The organization claimed that artificial intelligence (AI) “has spread throughout Connecticut’s government rapidly and largely unchecked, a development that’s not unique to this state.”

The “secret computerized algorithms” Idaho was using to evaluate people with developmental impairments for federally funded health care services were discovered through a lawsuit, according to Richard Eppink, legal director of the American Civil Liberties Union of Idaho, who testified in May before Congress about the discovery. He claimed in written testimony that the automated system used inaccurate data and depended on inputs that the state hadn’t verified.

The term “AI” can be used to refer to a wide variety of technologies, from algorithms that suggest what Netflix users should watch next to generative AI tools like ChatGPT that can help writers or artists produce new works of art. The boom in business investment in generative AI technologies has sparked public interest and raised concerns about, among other risks, its capacity to deceive people and disseminate misinformation.

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Some states haven’t yet tried to solve the problem. Democratic state senator Chris Lee of Hawaii claimed that lawmakers in his state failed to enact any legislation overseeing AI this year “simply because I think at the time, we didn’t know what to do.”

Instead, Lee’s resolution, which urges Congress to enact safety regulations for the use of artificial intelligence and restrict its use in the use of force by the military and police, was approved by the Hawaii House and Senate.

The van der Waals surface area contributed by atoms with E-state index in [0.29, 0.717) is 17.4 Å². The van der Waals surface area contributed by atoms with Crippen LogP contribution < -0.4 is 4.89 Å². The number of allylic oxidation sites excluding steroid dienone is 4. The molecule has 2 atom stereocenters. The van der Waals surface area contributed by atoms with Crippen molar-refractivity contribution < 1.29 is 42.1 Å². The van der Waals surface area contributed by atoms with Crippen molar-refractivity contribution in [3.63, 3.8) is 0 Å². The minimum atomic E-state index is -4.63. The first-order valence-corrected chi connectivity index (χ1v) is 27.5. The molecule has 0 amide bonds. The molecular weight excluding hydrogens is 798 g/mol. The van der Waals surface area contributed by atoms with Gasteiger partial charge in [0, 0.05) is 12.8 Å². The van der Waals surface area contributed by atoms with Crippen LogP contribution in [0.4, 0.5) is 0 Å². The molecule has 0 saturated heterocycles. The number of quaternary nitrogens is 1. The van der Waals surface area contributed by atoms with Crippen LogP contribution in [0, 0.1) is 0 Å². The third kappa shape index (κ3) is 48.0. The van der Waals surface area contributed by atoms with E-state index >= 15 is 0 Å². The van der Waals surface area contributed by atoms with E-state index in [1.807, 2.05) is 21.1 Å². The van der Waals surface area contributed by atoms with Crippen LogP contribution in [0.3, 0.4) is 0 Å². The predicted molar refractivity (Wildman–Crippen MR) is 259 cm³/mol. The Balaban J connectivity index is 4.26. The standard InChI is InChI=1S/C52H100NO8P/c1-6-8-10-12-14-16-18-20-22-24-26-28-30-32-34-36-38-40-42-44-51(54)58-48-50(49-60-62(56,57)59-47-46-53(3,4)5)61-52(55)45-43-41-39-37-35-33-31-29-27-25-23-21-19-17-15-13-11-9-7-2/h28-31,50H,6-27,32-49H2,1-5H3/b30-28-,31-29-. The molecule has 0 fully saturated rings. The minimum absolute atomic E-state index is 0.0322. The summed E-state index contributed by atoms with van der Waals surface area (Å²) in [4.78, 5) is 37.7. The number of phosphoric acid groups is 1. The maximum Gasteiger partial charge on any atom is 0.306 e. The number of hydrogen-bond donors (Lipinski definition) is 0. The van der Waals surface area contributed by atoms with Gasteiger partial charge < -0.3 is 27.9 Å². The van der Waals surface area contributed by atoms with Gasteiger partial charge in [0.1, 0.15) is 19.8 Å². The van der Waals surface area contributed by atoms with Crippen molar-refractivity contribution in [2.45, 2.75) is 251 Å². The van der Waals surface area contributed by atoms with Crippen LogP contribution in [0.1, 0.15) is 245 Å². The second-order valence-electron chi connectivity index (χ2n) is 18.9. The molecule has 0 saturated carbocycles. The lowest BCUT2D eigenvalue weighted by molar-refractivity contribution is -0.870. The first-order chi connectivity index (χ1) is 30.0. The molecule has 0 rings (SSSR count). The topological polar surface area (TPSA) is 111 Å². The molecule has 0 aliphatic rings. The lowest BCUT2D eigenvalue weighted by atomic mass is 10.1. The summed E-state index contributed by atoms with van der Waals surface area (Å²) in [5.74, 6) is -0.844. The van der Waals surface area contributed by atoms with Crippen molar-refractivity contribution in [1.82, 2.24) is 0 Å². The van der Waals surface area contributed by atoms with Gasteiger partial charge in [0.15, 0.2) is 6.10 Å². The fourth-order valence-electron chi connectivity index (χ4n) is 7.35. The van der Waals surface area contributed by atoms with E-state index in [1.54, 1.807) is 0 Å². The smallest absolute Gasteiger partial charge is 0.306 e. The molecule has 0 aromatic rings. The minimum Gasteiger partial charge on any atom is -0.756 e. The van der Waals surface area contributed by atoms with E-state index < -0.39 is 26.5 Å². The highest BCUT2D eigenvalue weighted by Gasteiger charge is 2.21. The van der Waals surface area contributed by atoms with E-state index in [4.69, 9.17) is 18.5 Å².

In the upcoming legislative session, Lee, vice-chair of the Senate Labor and Technology Committee, said he intends to present a bill that is comparable to Connecticut’s new regulation. Lee also wants to establish a permanent working group or department to handle AI-related issues with the appropriate competence, which he acknowledges is challenging to find.

There aren’t many people currently employed by traditional institutions or state governments who have this kind of experience, he claimed.

The construction of barriers surrounding AI is being spearheaded by the European Union. Bipartisan AI legislation has been discussed in Congress; Senate Majority Leader Chuck Schumer stated in June that it would maximize the advantages of the technology and significantly reduce its risks.

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Gov. Katie Hobbs, a Democrat from Arizona, vetoed a bill that forbade the use of artificial intelligence in voting equipment. Hobbs said in her letter of disapproval that the law “attempts to solve challenges that do not currently face our state.”

Democratic senator Lisa Wellman, a former systems analyst and programmer, said in Washington that state legislators need to get ready for a world in which machine systems are used more and more frequently.

She intends to introduce legislation that will make computer science a requirement for high school graduation the following year.

In Wellman’s opinion, AI and computer science are now an essential component of education. “And we must really comprehend how to incorporate it.”